Namibian Literature at the Cross Roads

0
114

By Frederick Philander

WINDHOEK

Literature is an essential part of the education system in the country and should be recognised and celebrated as such.

With these words the Rector of the Polytechnic of Namibia, Dr Tjama Tjivikua, on Monday morning officially launched a historic first academic effort to recognise and acknowledge 15 selected and worthy Namibian writers since independence.

“This event provides a unique opportunity for all of us to be jubilant about Namibian literature in view of the fact that African oral history is dying, losing the essence of our own existence. We all like to quote important writers from around the world, but not our own writers,” Tjivikua said.

He urged Namibian writers to make sure they capture the country’s oral history in writing.

“I know writing is a very difficult process, but through this creative process we can rejuvenate our creative skills and our literature for the sake of better communication. Through writing we can ensure and perpetuate the country’s culture for the future,” he said.

For the past four days the selected writers shared their writing experiences and writing styles with the student community and the general public under the auspices of the library of the Polytechnic of Namibia.

The master of ceremonies and deputy head of the English Department, Fred Opali, in his welcoming speech took the audience on a historic literature back in time.

“June 1962 was the holding of the first conference on African Literature/Writing held in the continent. Kampala was chosen as a venue so as to address the matter of East Africa being then “a literary desert” in the sense that whereas literary voices had been heard from South and West Africa, no voice had been heard in East Africa in particular. The region was thus, creatively, considered dead and it was necessary, therefore to awaken it from its slumber,” Opali said.

He said a number of published writers, largely in their twenties, among others from West Africa, Chinua Achebe, Wole Soyinka, Christopher Okigbo, John P Clark, Obi Wali, and Gabriel Okara, came to the conference.

From South Africa, Ezekiel Mphahlele and Lewis Nkosi came. Nkosi, in fact, acted as rapporteur for part of the conference. From East Africa Okot p’Bitek, Pio Zirimu, and David Rubadiri and others attended the conference. James Ngugi [now Ngugi wa Thiong’o, then a high school student travelled to Kampala to meet, especially, Chinua Achebe, who had published Things Fall Apart (1958)].

“The conference discussed issues such as: The definition of African literature, the content and style of African literature, who the writers of African literature were, what genuine African literature was, the language of African literature and the criticism/evaluation of African literature. I want to look at the celebration of Namibian authors/writers in the same terms. It is the first event of its kind in Namibia. The venue, like that of the first conference of African literature in the continent, is a higher educational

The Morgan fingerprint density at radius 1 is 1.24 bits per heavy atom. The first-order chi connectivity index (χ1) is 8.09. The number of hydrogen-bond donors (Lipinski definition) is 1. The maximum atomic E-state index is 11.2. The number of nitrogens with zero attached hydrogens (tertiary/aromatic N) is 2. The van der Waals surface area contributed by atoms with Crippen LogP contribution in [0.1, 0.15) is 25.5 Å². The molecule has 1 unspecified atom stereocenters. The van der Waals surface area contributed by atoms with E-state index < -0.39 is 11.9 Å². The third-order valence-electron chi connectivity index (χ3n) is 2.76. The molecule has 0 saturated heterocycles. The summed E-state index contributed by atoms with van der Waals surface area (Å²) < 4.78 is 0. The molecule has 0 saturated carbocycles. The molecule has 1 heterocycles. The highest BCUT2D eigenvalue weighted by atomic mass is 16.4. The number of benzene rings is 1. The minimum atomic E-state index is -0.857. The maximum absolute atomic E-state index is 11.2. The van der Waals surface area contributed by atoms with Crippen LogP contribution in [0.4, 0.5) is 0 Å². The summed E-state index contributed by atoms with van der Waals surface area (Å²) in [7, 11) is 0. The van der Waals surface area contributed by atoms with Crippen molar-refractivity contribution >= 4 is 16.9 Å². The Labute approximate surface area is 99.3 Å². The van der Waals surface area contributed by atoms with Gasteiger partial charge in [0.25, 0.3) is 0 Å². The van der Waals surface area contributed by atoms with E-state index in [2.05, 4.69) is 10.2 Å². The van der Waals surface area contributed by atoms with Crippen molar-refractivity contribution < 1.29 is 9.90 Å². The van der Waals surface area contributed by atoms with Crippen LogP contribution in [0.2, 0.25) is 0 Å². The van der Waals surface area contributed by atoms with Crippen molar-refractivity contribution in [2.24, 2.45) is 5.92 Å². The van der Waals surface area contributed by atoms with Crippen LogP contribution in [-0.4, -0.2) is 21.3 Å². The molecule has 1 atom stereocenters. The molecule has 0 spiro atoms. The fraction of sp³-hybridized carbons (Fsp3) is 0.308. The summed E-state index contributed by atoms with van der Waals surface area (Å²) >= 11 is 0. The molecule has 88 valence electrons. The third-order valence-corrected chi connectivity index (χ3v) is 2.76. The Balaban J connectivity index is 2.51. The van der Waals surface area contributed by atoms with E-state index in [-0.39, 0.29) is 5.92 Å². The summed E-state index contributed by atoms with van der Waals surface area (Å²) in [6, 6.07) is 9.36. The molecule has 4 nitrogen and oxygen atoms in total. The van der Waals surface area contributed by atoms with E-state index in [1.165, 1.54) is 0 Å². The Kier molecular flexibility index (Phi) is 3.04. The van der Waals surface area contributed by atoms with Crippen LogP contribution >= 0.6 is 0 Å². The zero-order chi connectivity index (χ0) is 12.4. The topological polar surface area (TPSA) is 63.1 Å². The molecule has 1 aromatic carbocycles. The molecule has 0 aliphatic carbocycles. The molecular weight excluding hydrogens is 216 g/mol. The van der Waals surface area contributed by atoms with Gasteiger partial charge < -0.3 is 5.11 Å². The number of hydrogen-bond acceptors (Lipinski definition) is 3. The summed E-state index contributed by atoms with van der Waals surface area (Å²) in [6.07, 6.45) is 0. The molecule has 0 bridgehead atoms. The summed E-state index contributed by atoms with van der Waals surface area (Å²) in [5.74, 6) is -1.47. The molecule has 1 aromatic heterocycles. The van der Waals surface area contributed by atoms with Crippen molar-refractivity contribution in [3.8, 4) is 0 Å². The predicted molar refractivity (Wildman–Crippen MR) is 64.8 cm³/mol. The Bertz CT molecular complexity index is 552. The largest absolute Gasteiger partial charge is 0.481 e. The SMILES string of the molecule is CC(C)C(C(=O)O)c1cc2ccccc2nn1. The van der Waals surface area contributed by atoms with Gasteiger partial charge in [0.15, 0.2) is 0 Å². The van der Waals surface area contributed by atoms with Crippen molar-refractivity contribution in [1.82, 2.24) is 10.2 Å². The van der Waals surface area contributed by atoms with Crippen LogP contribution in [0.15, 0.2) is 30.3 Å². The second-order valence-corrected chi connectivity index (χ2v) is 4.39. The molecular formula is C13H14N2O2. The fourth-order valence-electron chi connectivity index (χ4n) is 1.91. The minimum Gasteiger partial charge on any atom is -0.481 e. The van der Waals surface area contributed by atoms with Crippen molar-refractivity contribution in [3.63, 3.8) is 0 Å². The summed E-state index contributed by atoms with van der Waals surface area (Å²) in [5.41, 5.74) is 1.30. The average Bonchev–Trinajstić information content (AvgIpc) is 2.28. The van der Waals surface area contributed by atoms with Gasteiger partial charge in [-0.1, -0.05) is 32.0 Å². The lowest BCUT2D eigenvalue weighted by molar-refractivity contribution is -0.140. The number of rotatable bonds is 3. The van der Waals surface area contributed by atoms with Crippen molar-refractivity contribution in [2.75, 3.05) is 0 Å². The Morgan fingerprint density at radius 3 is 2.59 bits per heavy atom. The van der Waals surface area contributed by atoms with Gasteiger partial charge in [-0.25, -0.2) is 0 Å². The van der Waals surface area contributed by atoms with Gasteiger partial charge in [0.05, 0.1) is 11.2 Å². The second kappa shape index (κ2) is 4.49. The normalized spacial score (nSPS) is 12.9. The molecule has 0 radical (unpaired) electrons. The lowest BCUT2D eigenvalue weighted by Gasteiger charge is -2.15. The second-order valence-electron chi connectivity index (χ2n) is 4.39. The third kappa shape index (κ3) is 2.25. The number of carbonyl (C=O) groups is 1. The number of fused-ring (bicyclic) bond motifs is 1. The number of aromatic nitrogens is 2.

institution,” he said.

In Opali’s view many African authors have been either nurtured as such or have been trained in institutions of higher learning in Africa.

“Others were exposed to writing in secondary schools that fed their relevant universities. The step that the Polytechnic is taking is thus instructive in the development of Namibian literature. I believe that the debates that will be undertaken this week will reflect significant issues in the establishment of Namibian literature and I hope that the result will help to diversify the nature, form, and content of African literature today,” he said.

“African and Namibian literature had in the past been laughed about, mocked at and scoffed at as bantustan literature and was considered to be merely an appendix to English literature. Unfortunately it is still considered as such.

That is why I consider this five-day event as a watershed for Namibian and African literature,” he concluded.

Writers who this week shared their experiences include Carol Kotze, Matthew Gowaseb, Petrus Haakskeen, Vickson Hangula and others.

In a statement the library of the Polytechnic of Namibia stated that: “The Polytechnic Library, being the repository of literary thought and creation, took to heart its mission to promote a reading and writing culture among its patrons by hosting an event celebrating Namibian authors.

“Through this event the Library will strive to bring to the attention of its patrons, the tremendous literary talent that exists in Namibia and to encourage them to become a dynamic part of it. Not only would we like Namibians to become avid readers, but to also feel the freedom to pen down their thoughts.

“Even though Namibia has a small population, it still has quite a number of excellent authors. Unfortunately, they are not as visible as the widely publicised international ones. One of the goals of this event is to offer some of them a wider audience and the acknowledgement they deserve.”

The event ends today with a publisher that will be advising writers and would-be writers on how to get their works published, a big problem for writers in the country.

LEAVE A REPLY

Please enter your comment!
Please enter your name here